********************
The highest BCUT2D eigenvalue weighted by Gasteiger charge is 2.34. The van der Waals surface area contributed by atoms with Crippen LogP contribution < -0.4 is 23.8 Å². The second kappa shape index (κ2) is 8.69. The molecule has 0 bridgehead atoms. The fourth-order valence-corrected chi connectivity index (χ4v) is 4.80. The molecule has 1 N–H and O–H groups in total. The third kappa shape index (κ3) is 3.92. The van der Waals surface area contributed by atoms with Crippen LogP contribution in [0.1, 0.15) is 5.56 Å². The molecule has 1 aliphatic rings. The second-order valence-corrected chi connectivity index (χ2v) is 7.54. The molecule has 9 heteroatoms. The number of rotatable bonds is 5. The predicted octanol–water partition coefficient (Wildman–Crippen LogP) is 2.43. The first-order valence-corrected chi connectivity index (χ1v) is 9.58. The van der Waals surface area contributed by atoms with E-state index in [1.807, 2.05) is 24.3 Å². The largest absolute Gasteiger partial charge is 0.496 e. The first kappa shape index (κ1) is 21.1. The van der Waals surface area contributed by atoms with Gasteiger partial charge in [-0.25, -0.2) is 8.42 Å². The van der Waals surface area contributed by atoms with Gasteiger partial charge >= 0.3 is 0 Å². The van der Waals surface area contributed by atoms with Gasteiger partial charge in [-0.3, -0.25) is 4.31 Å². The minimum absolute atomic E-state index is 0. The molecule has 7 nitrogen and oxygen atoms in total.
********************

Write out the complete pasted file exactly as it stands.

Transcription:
The highest BCUT2D eigenvalue weighted by Gasteiger charge is 2.34. The van der Waals surface area contributed by atoms with Crippen LogP contribution < -0.4 is 23.8 Å². The second kappa shape index (κ2) is 8.69. The molecule has 0 bridgehead atoms. The fourth-order valence-corrected chi connectivity index (χ4v) is 4.80. The molecule has 1 N–H and O–H groups in total. The third kappa shape index (κ3) is 3.92. The van der Waals surface area contributed by atoms with Crippen LogP contribution in [0.1, 0.15) is 5.56 Å². The molecule has 1 aliphatic rings. The second-order valence-corrected chi connectivity index (χ2v) is 7.54. The molecule has 9 heteroatoms. The number of rotatable bonds is 5. The predicted octanol–water partition coefficient (Wildman–Crippen LogP) is 2.43. The first-order valence-corrected chi connectivity index (χ1v) is 9.58. The van der Waals surface area contributed by atoms with E-state index in [1.807, 2.05) is 24.3 Å². The largest absolute Gasteiger partial charge is 0.496 e. The first kappa shape index (κ1) is 21.1. The van der Waals surface area contributed by atoms with Gasteiger partial charge in [-0.25, -0.2) is 8.42 Å². The van der Waals surface area contributed by atoms with Gasteiger partial charge >= 0.3 is 0 Å². The van der Waals surface area contributed by atoms with Gasteiger partial charge in [-0.3, -0.25) is 4.31 Å². The minimum absolute atomic E-state index is 0. The molecule has 7 nitrogen and oxygen atoms in total.